16. Denmark

This country profile benchmarks recent self-employment trends for women, youth, seniors and immigrants against the average for the European Union. It also reports on entrepreneurship conditions and describes recent policy actions related to inclusive entrepreneurship, including the COVID-19 response.

The framework conditions for entrepreneurship are strong with respect to regulations and administrative burden on entrepreneurs. However, access to finance and skills are less strong relative to other European Union (EU) Member States and the cost of registering a business remains among the highest in the EU. Entrepreneurship policy is focused on promoting innovation, growth and the digital economy. Consequently, entrepreneurship policies do not aim to address social inclusion and few initiatives support people from under-represented and disadvantaged groups in business creation and self-employment. However, entrepreneurship education and the support infrastructure for youth entrepreneurship is strong. Moreover, there are strong initiatives that support immigrant entrepreneurs, particularly at the local level.

Self-employment rates have been stable over the past decade at about 8%, substantially below the EU average (14% in 2020). These low rates are likely explained, in part, by a healthy labour market with low levels of unemployment and a very strong social security system. Moreover, the public sector employs a relatively high share of the labour force. The proportion of self-employed workers varies across population groups – seniors (10%) were more likely to be self-employed than youth (3%) or women (5%) in 2020. Closing the gaps in self-employment across the population groups (i.e. applying the self-employment rate of men who are 30-49 years old to the whole population) would result in another 52 000 self-employed people. Virtually all of these “missing” entrepreneurs are women and two-thirds are under 30 years old.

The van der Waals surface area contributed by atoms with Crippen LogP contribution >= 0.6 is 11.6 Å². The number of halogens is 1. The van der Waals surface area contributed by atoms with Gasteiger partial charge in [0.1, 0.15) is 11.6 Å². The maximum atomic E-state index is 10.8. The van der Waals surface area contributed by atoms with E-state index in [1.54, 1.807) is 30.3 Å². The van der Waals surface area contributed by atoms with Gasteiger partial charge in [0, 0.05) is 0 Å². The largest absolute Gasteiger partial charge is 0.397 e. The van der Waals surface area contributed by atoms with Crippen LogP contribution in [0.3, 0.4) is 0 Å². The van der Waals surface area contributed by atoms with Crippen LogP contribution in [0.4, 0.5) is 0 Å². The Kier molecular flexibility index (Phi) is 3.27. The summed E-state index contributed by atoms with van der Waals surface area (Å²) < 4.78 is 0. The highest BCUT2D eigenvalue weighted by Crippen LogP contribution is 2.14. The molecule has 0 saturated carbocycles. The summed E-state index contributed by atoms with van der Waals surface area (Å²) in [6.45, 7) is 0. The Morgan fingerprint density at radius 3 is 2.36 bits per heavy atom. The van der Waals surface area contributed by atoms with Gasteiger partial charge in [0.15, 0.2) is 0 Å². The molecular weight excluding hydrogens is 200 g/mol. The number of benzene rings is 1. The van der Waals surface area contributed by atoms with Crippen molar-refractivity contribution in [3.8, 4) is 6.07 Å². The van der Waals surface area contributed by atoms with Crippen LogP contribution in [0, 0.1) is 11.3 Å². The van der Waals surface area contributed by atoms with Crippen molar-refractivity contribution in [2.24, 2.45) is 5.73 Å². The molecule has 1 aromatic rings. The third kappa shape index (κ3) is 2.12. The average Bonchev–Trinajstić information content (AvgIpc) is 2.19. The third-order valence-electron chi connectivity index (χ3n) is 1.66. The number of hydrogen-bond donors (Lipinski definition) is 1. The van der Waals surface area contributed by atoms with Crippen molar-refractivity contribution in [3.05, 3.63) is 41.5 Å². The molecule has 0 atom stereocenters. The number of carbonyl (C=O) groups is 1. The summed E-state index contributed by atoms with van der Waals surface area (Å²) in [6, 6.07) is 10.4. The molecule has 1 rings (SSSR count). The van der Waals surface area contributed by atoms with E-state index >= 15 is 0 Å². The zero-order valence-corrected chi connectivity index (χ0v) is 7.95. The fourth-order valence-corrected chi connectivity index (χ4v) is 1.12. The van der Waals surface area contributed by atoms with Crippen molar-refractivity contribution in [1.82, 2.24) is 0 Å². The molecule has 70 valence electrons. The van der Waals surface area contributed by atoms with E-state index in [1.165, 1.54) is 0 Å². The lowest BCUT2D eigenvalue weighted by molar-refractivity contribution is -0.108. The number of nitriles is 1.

Despite low self-employment rates, a higher proportion of self-employment activities have created employment for others. About 42% self-employed workers have employees, including 44% of self-employed immigrants, 43% of self-employed seniors and 30% of self-employed women.

Several measures and programmes were introduced during the COVID-19 pandemic. All businesses, including the self-employed and freelance workers, could receive compensation to cover loss of turnover and fixed costs due to the COVID-19 pandemic. A support fund of DKK 100 million (EUR 13.3 million) was designed to strengthen recovery and innovation for impacted industries and enterprises. As of March 2021, the Danish Business Authority had approved over 150 000 applications (businesses and people) and paid DKK 7 232 million (EUR 985 million) in total compensation. The Innofounder programme for entrepreneurs also provided 12 monthly stipends, which was then extended by six months as was its programme period.

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